Today On The Net

A Brief Look at New and Interesting Things From The Internet Today

Things Not To Do: Police Edition July 27, 2009

Filed under: Uncategorized — Chad L. @ 12:06 pm
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On the list of things not to do when inpersonating a police officer, right up there with trying to hold up a police station, is pulling over a real officer. One Oakland man appearntly missed that memo and pulled over an undercover officer.

Police said Martinez, who was arrested Wednesday, at first denied trying to stop the officer’s vehicle. But Officer Jim Beere, an undercover officer assigned to the vice/child exploitation unit whose vehicle Martinez was trying to stop, said Martinez later claimed he thought Beere was a member of a street gang he was having problems with and wanted to see who he was.

“He was in a black Ford Crown Victoria similar to our unmarked cars,” Beere said. “He accelerated and turned on some flashing lights on his dash board. In the grill it looked like he had red and blue lights that seemed to be on, but they turned out to be painted speakers he had for a microphone he had in his hand and appeared to be talking into.”

[Cop impersonator arrested after trying to stop real Oakland officer, police say]


California Town Wants to Photograph Every Car Entering and Leaving July 21, 2009

Filed under: Uncategorized — Chad L. @ 4:25 pm
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(imported from old site)

The officials of town of Tiburon, California are currently proposing a system in which every license plate entering or leaving the town is photographed and recorded. Town Manager Peggy Curran says, “As long as you don’t arrive in a stolen vehicle or go on a crime spree while you’re here, your anonymity will be preserved.” The reason?

Curled on the edge of the San Francisco Bay in Marin County, Tiburon is not a high-crime spot. In 2008, police report there were 99 thefts, 20 burglaries and two auto thefts.

That was not a significant change from the year before. But police say with most of the crimes taking place at night, and suspects identified so far as out-of-towners with criminal records, they believe having the license plate information would be helpful in solving crimes.


The way the system would work is still cameras set up at town entry points will take a photograph of license plates — but not drivers. License plate numbers collected would be erased within 30 to 60 days and would not be viewed unless there is a crime to solve.

On paper it sounds like it could be a potentially useful idea, but I can’t help but think of how easily it could be to misuse the system. That is even before you realise that what this does is treat everyone who enters or leaves the town as a potential criminal. It seems like a sad twisting of the idea of innocent until proven guilty.  In the end I think Lee Tien of the Electronic Frontier Foundation sums it up best with his quote on this: “If you keep pushing this, then that means we should track everyone just because some people might be bad guys. That’s not the way I think America is supposed to be.”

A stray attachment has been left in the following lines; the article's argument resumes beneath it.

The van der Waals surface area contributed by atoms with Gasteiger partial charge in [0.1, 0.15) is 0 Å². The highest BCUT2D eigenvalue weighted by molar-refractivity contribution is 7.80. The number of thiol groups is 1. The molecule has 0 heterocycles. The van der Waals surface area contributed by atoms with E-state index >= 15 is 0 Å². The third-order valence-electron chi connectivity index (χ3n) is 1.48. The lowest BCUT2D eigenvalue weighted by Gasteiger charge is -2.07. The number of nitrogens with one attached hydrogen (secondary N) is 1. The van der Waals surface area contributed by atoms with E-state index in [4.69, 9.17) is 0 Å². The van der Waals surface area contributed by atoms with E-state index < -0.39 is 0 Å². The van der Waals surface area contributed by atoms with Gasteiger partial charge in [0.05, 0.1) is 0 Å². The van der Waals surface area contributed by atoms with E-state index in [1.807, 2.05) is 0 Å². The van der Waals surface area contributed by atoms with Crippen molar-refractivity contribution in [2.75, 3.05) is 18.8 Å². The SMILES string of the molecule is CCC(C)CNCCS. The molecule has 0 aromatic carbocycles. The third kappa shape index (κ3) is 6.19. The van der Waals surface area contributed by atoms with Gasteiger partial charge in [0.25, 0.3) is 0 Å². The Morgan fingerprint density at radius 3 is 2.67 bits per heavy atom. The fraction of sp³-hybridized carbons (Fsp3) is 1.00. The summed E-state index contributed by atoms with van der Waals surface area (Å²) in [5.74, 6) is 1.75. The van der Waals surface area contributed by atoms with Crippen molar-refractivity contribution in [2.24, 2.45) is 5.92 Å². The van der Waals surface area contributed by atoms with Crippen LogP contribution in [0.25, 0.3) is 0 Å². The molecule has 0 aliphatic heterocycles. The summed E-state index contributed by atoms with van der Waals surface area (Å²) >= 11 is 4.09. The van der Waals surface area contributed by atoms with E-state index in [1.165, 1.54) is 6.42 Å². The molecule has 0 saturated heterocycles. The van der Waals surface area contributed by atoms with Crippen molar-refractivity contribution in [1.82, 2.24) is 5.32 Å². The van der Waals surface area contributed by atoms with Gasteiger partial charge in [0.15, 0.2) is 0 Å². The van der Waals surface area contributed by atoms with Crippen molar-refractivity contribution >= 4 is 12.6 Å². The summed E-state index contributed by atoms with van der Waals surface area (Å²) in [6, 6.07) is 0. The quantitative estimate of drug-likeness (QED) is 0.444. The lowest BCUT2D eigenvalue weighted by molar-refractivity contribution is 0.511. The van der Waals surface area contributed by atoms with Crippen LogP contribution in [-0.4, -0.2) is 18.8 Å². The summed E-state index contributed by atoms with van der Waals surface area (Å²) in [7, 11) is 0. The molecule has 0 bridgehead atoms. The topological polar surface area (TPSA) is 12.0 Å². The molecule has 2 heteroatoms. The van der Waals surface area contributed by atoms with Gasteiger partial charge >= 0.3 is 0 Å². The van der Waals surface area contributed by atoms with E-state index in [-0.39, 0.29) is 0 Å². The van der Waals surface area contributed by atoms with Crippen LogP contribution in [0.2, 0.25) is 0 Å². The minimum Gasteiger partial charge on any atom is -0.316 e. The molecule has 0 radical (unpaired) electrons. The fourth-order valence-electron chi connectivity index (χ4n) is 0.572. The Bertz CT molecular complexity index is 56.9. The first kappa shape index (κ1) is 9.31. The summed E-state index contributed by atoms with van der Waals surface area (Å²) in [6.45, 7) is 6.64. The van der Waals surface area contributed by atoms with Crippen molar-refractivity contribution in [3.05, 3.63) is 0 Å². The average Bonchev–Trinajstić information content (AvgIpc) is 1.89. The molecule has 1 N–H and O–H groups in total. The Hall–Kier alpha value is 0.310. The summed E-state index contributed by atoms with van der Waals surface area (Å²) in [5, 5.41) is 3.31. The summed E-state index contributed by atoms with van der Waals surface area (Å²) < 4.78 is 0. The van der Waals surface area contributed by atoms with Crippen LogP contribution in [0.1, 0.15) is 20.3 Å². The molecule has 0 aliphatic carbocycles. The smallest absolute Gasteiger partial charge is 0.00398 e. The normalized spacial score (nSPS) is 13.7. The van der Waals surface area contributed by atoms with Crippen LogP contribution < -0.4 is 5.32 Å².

I have to agree.

Prominent Black Professor Arrested in Own Home for Being Black

Filed under: Uncategorized — Chad L. @ 3:48 pm
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(imported from old site)

The Washington Post brings us a story about Henry Louis Gates, Jr., a prominent literary critic and professor at Harvard and editor-in-cheif of who was arrested in his own house after a neighbor called the police on him thinking he was his burglarizing house. Appearntly his locks had been tampered with and he ended up having to push the door in to get it to open. According to the article things just went down from there.
Gates’s home is owned by Harvard so he picked up the phone to call the university’s real estate maintenance office. Before he could finish the conversation, a police officer was standing on his porch and asking him to come out of the house. “Instinctively, I knew I was not to step outside,” Gates said, describing the officer’s tone as threatening. Gates said the policeman, who was in his 30s and several inches taller than him, followed him into his kitchen where Gates retrieved his identification.

“I was thinking, this is ridiculous, but I’m going to show him my ID, and this guy is going to get out of my house,” Gates said. “This guy had this whole narrative in his head. Black guy breaking and entering.”

After handing the officer both his Harvard and Massachusetts state identification, which included his address, Gates said he began to ask the officer this question, repeatedly. “I said ‘Who are you? I want your name and badge number.’ I got angry.”

According to Gates’s account, the officer refused to give it. The police report says, however, that the officer identified himself.

While Gates ended up having spending four hours in the jail before he was released on bail, the charges were later dropped by the Middlesex County district attorney’s office, upon the recommendation of the city of Cambridge and the Cambridge Police Department, calling the incident “regrettable and unfortunate”